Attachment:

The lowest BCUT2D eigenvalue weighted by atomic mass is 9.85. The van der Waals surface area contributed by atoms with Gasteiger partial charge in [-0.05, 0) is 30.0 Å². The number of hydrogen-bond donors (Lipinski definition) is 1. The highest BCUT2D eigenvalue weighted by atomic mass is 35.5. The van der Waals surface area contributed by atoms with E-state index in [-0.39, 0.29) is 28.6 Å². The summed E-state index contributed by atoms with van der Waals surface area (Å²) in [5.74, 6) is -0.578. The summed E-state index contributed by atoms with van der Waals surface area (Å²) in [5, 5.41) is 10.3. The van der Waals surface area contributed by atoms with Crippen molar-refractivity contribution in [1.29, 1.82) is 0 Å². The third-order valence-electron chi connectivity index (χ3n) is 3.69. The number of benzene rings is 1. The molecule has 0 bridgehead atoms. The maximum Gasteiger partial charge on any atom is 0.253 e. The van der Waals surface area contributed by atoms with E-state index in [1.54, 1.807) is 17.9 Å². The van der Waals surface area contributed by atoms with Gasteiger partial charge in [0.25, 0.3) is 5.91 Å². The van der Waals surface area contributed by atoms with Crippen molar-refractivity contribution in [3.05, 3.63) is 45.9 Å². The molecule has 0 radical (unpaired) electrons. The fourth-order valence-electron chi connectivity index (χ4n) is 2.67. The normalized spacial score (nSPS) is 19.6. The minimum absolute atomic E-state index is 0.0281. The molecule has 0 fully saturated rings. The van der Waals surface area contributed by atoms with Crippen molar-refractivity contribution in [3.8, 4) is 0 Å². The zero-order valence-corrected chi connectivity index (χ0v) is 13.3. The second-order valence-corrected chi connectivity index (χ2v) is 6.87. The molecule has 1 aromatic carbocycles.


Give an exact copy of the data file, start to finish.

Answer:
The lowest BCUT2D eigenvalue weighted by atomic mass is 9.85. The van der Waals surface area contributed by atoms with Gasteiger partial charge in [-0.05, 0) is 30.0 Å². The number of hydrogen-bond donors (Lipinski definition) is 1. The highest BCUT2D eigenvalue weighted by atomic mass is 35.5. The van der Waals surface area contributed by atoms with E-state index in [-0.39, 0.29) is 28.6 Å². The summed E-state index contributed by atoms with van der Waals surface area (Å²) in [5.74, 6) is -0.578. The summed E-state index contributed by atoms with van der Waals surface area (Å²) in [5, 5.41) is 10.3. The van der Waals surface area contributed by atoms with Crippen molar-refractivity contribution in [1.29, 1.82) is 0 Å². The third-order valence-electron chi connectivity index (χ3n) is 3.69. The number of benzene rings is 1. The molecule has 0 bridgehead atoms. The maximum Gasteiger partial charge on any atom is 0.253 e. The van der Waals surface area contributed by atoms with E-state index in [1.54, 1.807) is 17.9 Å². The van der Waals surface area contributed by atoms with Gasteiger partial charge in [0.25, 0.3) is 5.91 Å². The van der Waals surface area contributed by atoms with Crippen molar-refractivity contribution in [3.05, 3.63) is 45.9 Å². The molecule has 0 radical (unpaired) electrons. The fourth-order valence-electron chi connectivity index (χ4n) is 2.67. The normalized spacial score (nSPS) is 19.6. The minimum absolute atomic E-state index is 0.0281. The molecule has 0 fully saturated rings. The van der Waals surface area contributed by atoms with Crippen molar-refractivity contribution in [3.8, 4) is 0 Å². The zero-order valence-corrected chi connectivity index (χ0v) is 13.3. The second-order valence-corrected chi connectivity index (χ2v) is 6.87. The molecule has 1 aromatic carbocycles.